A woman who was orphaned by a self-proclaimed "boy racer" killer driver wept in court today as the man who killed her parents was jailed for 14 months.
Ordering 20-year-old Charles Hugh Macartney to spend a further 14 months under supervised licence, Newtownards Crown Court Judge Geoffrey Millar QC also banned him from driving for five years.
Jailing Macartney, from Manse Court in Newtownards, Judge Millar told him that excess speed was “front and central” to the tragic accident which killed Dean and Sandra Weir on St. Patrick’s Day 2017.
“It’s a sad fact that day and daily, young men 17, 18, 19, 20, get behind the wheels of cars and believe that by virtues of their age and lack of life experience, they’re invincible and believe that they can control their own destiny, can control the vehicles that they drive and that there are no consequences.
“The events of the morning of St Patrick’s Day 2017 tell a different and sad story,” said the judge adding that the “harrowing” TV adverts from the DoE tell the message that “when you get behind the wheel of a car, you are driving a potential murder weapon, a killing machine.”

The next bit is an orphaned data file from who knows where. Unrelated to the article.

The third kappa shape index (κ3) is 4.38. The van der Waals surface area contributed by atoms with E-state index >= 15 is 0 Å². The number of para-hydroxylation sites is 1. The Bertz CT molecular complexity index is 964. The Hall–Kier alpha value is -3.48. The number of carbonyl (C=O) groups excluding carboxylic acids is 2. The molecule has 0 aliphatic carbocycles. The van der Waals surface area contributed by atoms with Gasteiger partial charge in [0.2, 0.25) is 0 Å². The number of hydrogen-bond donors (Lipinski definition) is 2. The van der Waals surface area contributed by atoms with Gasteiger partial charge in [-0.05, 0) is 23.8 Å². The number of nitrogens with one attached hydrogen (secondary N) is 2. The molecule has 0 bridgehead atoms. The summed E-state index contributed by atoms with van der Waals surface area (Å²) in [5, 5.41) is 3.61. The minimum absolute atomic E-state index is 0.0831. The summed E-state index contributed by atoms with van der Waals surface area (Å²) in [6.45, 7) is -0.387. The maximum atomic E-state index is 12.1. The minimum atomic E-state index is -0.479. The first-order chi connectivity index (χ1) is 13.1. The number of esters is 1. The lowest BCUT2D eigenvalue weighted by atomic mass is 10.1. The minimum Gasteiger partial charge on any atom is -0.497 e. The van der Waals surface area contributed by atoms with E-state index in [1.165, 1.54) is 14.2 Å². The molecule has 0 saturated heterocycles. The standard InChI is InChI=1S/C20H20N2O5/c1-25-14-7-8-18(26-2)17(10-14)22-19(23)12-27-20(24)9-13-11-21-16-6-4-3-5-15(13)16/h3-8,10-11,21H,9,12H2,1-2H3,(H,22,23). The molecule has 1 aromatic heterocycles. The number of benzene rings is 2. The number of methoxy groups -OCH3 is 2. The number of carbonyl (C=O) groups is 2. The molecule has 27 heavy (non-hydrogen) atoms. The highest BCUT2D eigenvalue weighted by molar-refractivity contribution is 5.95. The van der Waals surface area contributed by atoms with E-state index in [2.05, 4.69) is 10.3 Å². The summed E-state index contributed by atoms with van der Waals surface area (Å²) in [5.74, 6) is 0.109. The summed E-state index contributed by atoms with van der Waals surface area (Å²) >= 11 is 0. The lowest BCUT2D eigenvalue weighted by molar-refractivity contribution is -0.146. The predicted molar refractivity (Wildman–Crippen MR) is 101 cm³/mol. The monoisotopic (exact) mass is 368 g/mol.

Married couple Dean and Sandra Weir were on their way to meet friends in Dublin when Macartney lost control of his Nissan Micra car and crashed into their Suzuki Alto.
Prosecuting counsel Laura Ievers outlined how a dash cam seized from Macartney’s car showed he was driving at almost 90 mph when he lost control going around a bend on the Dunover Road, Ballywalter.
Tragically, Mr Weir (52) died at the scene as a result of the injuries he sustained, only to be followed by the passing of his wife Sandra, also 52, a month later as a result of deep vein thrombosis caused by the fractures she sustained in the crash.
Heartbreakingly, she died in the arms of the couples’ daughter Katie, their only child.
Speaking outside the court following the sentencing, Katie lambasted the sentence as a “kick in the teeth.”
“I just don’t think it reflects the fact that he caused the death of two people and certainly doesn’t deter other drivers from driving at excessive speed,” she said, commenting that she wishes she had died in the crash too.
“I think I would rather have been in that car - it would just be easier if mum was alive and I was dead because it’s so hard.”
The university graduate called for legislation to be changed to allow judges to impose life sentences on killer drivers.
“I think he should’ve at least received ten years,” she said.